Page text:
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Biologically Inspired Microrobots

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Front. Robot. AI | doi: 10.3389/frobt.2019.00038

Zebrafish adjust their behavior in response to an interactive robotic predator

  • 1Department of Mechanical and Aerospace Engineering and Department of Biomedical Engineering, Tandon School of Engineering, New York University, United States
  • 2Department of Mechanical and Aerospace Engineering, Tandon School of Engineering, New York University, United States
  • 3School of Mechanical Engineering, Key Laboratory of Mechanism Theory and Equipment Design of Ministry of Education, Tianjin University, China
  • 4Department of Mechanical and Aerospace Engineering, Tandon School of Engineering, New York University, United States
  • 5Centre for Behavioural Sciences and Mental Health, Istituto Superiore di Sanità, Italy

Zebrafish (Danio rerio) constitute a valuable experimental species for the study of the biological determinants of emotional responses, such as fear and anxiety. Fear-related test paradigms traditionally entail the interaction between focal subjects and live predators, which may show inconsistent behavior throughout the experiment. To address this technical challenge, robotic stimuli are now frequently integrated in behavioral studies, yielding repeatable, customizable, and controllable experimental conditions. While most of the research has focused on open-loop control where robotic stimuli are preprogrammed to execute a priori known actions, recent work has explored the possibility of two-way interactions between robotic stimuli and live subjects. Here, we demonstrate a ‘closed-loop control’ system to investigate fear response of zebrafish in which the response of the robotic stimulus is determined in real-time through a finite-state Markov chain constructed from independent observations on the interactions between zebrafish and their predator. Specifically, we designed a 3D-printed robotic replica of the zebrafish allopatric predator red tiger Oscar fish (Astronotus ocellatus), instrumented to interact in real-time with live subjects. We investigated the role of closed-loop control in modulating fear response in zebrafish through the analysis of the focal fish ethogram and the information-theoretic quantification of the interaction between the subject and the replica. Our results indicate that closed-loop control elicits consistent fear responses in zebrafish and that zebrafish quickly adjust their behavior to avoid the predator’s attacks. The augmented degree of interactivity afforded by the Markov-chain-dependent actuation of the replica constitutes a fundamental advancement in the study of animal-robot interactions and offers a new means for the development of experimental paradigms to study fear.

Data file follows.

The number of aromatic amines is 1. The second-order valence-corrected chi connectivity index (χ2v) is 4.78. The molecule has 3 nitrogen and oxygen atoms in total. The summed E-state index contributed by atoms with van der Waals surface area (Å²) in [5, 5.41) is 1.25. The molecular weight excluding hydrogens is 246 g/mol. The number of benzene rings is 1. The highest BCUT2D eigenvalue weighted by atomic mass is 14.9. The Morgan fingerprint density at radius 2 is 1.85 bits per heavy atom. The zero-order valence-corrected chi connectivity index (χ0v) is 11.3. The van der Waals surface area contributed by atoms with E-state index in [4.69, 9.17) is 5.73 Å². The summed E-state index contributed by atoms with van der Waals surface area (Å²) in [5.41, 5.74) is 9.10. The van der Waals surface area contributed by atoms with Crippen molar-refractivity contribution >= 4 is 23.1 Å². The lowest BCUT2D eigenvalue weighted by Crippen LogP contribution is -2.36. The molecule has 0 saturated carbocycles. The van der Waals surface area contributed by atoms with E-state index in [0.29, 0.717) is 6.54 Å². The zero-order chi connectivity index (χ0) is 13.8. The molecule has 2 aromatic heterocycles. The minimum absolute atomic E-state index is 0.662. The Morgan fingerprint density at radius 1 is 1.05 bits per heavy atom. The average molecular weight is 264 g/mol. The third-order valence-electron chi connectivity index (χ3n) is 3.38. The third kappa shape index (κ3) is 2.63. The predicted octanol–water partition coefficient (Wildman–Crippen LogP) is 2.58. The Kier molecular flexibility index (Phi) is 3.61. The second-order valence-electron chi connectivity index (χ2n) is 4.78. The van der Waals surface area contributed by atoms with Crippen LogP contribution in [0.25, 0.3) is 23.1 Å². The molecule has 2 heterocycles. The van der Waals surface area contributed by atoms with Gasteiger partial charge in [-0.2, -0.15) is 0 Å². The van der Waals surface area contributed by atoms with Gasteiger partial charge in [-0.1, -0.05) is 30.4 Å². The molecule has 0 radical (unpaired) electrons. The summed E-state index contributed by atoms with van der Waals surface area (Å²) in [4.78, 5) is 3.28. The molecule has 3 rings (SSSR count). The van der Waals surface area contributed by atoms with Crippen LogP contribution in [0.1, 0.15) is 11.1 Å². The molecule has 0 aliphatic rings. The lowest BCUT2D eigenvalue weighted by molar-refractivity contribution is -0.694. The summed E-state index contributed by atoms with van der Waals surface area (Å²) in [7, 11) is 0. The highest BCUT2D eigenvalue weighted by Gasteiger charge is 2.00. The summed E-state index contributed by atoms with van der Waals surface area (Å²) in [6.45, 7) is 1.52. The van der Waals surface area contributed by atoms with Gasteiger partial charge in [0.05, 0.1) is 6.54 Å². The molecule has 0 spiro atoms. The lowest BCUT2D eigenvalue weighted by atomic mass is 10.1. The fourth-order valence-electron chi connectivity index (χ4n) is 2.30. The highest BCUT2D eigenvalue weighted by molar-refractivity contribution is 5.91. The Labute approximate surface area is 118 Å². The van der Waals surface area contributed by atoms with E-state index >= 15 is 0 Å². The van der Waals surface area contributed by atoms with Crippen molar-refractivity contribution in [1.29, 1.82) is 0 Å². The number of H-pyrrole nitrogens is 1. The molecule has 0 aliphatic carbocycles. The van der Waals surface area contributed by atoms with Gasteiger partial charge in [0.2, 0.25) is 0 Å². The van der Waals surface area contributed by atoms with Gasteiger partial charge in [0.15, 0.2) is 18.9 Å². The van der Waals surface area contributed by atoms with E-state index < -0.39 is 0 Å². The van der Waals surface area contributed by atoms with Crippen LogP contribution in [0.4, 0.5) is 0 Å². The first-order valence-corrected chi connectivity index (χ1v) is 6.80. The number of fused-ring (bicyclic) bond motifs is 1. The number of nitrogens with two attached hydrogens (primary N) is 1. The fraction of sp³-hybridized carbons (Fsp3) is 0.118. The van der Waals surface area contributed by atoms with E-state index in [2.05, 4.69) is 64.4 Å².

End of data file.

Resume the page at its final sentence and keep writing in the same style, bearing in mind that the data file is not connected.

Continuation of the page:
Keywords: danio rerio, ethorobotics, Fear, interactive robots, transfer entropy

Received: 24 Mar 2019; Accepted: 30 Apr 2019.

Edited by:

Islam S. Khalil, University of Twente, Netherlands

Reviewed by:

Mohamed Mitwally, German University in Cairo, Egypt
Jiachen Zhang, Max Planck Institute Stuttgart, Germany  

Copyright: © 2019 Porfiri, Spinello, Yang and Macrì. This is an open-access article distributed under the terms of the Creative Commons Attribution License (CC BY). The use, distribution or reproduction in other forums is permitted, provided the original author(s) and the copyright owner(s) are credited and that the original publication in this journal is cited, in accordance with accepted academic practice. No use, distribution or reproduction is permitted which does not comply with these terms.

* Correspondence: Prof. Maurizio Porfiri, Tandon School of Engineering, New York University, Department of Mechanical and Aerospace Engineering and Department of Biomedical Engineering, Brooklyn, 11201, New York, United States, mporfiri@nyu.edu